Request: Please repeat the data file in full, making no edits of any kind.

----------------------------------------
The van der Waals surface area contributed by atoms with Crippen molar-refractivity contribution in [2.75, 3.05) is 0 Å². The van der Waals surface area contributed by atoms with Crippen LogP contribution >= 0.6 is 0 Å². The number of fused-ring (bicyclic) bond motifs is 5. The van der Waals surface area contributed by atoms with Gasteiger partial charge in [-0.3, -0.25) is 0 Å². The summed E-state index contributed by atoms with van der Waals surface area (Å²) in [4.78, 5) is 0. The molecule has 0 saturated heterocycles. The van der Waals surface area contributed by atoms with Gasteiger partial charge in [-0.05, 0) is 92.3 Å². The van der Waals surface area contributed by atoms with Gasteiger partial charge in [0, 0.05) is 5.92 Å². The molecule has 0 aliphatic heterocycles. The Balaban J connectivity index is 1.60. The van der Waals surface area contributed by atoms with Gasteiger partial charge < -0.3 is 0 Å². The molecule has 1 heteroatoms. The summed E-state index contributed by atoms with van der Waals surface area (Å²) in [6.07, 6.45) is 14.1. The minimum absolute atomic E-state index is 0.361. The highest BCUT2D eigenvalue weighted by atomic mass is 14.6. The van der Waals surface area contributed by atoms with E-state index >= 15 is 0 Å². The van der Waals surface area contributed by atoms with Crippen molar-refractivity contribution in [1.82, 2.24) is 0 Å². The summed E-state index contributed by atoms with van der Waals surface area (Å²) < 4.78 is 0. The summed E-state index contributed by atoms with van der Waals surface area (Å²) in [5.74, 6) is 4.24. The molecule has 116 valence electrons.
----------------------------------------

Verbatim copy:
The van der Waals surface area contributed by atoms with Crippen molar-refractivity contribution in [2.75, 3.05) is 0 Å². The van der Waals surface area contributed by atoms with Crippen LogP contribution >= 0.6 is 0 Å². The number of fused-ring (bicyclic) bond motifs is 5. The van der Waals surface area contributed by atoms with Gasteiger partial charge in [-0.3, -0.25) is 0 Å². The summed E-state index contributed by atoms with van der Waals surface area (Å²) in [4.78, 5) is 0. The molecule has 0 saturated heterocycles. The van der Waals surface area contributed by atoms with Gasteiger partial charge in [-0.05, 0) is 92.3 Å². The van der Waals surface area contributed by atoms with Gasteiger partial charge in [0, 0.05) is 5.92 Å². The molecule has 0 aliphatic heterocycles. The Balaban J connectivity index is 1.60. The van der Waals surface area contributed by atoms with Gasteiger partial charge < -0.3 is 0 Å². The molecule has 1 heteroatoms. The summed E-state index contributed by atoms with van der Waals surface area (Å²) in [6.07, 6.45) is 14.1. The minimum absolute atomic E-state index is 0.361. The highest BCUT2D eigenvalue weighted by atomic mass is 14.6. The van der Waals surface area contributed by atoms with E-state index >= 15 is 0 Å². The van der Waals surface area contributed by atoms with Crippen molar-refractivity contribution in [1.82, 2.24) is 0 Å². The summed E-state index contributed by atoms with van der Waals surface area (Å²) < 4.78 is 0. The summed E-state index contributed by atoms with van der Waals surface area (Å²) in [5.74, 6) is 4.24. The molecule has 116 valence electrons.